Zoning of Iran Based on Minimum Temperatures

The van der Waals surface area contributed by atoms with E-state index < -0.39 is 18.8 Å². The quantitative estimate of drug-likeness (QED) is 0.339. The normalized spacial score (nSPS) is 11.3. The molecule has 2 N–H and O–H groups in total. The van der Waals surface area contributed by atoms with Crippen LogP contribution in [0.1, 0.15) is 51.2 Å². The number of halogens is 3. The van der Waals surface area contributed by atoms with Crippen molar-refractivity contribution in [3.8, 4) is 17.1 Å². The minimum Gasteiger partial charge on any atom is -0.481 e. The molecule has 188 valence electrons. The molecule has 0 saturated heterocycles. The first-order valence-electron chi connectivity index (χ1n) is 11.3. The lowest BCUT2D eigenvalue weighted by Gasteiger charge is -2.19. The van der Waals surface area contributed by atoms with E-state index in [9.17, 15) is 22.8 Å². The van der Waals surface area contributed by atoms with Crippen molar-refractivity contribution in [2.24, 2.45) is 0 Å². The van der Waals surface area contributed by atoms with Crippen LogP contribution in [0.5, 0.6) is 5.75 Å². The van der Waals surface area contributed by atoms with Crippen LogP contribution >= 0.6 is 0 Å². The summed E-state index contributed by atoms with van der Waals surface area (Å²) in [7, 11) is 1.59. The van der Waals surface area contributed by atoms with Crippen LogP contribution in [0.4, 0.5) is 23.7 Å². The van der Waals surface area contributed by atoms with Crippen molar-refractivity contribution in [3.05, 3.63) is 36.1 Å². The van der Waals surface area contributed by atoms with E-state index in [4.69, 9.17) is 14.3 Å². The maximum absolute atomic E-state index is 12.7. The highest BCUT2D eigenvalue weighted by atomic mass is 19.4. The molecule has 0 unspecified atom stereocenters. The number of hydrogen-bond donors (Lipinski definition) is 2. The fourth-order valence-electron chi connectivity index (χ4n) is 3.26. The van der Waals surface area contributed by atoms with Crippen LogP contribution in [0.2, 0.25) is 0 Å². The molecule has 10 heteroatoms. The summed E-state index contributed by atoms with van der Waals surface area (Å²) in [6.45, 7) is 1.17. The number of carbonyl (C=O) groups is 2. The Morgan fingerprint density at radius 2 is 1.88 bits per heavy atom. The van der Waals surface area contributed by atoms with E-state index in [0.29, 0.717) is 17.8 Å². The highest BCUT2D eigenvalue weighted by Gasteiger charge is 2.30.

Abstract   Minimum temperatures in Iran were studied based on a forty years period data of 44 synoptic stations using statistical methods and techniques such as one-way ANOVA, Bonferroni’s multi comparison test and multivariate regression equations. Then the surface of Iran was classified annually and seasonally using GIS software capabilities and cluster analysis. Also kriging interpolation method was used for interpolating and estimating of temperature and it’s spatial variations in isotherm maps and CV (coefficient of variation) maps. The results of research specified four annual mean minimum temperature zones in Iran. Analyzing of annual and seasonal zoning maps obviously shows the role of latitude in distribution of minimum temperatures especially in the south coastal zone. But in other regions, especially in northwest region and Zagros Chain, the role of elevation is more important. Statistical tests such as one-way ANOVA and Bonferroni’s multi comparison test confirm the accuracy of zonings. On the other hand, standard deviations and CV values of matinal temperatures are more in high-elevation regions than low-elevation regions. Comparison of β standard coefficients of multivariate regression equations shows that the role of elevation in controlling of matinal temperatures is more than latitude in all seasons and also through the year. Also reviewing r2 coefficients reveals that the incorporate role of these two factors, whilst is very salient, has more importance in justification of winter matinal temperatures than summer ones. In other words, local factors (latitude and elevation) have more importance in controlling minimum temperatures of cold period of year. Inverse relations between elevation and latitude values of stations from one hand and annual and seasonal mean and absolute minimum temperatures on the other hand, are significant at 0. 01 level. Regression coefficients show that annual mean minimum temperatures gradient in the country is 5. 9˚C /1000m and the most seasonal gradient is 6. 7˚C /1000 m in autumn.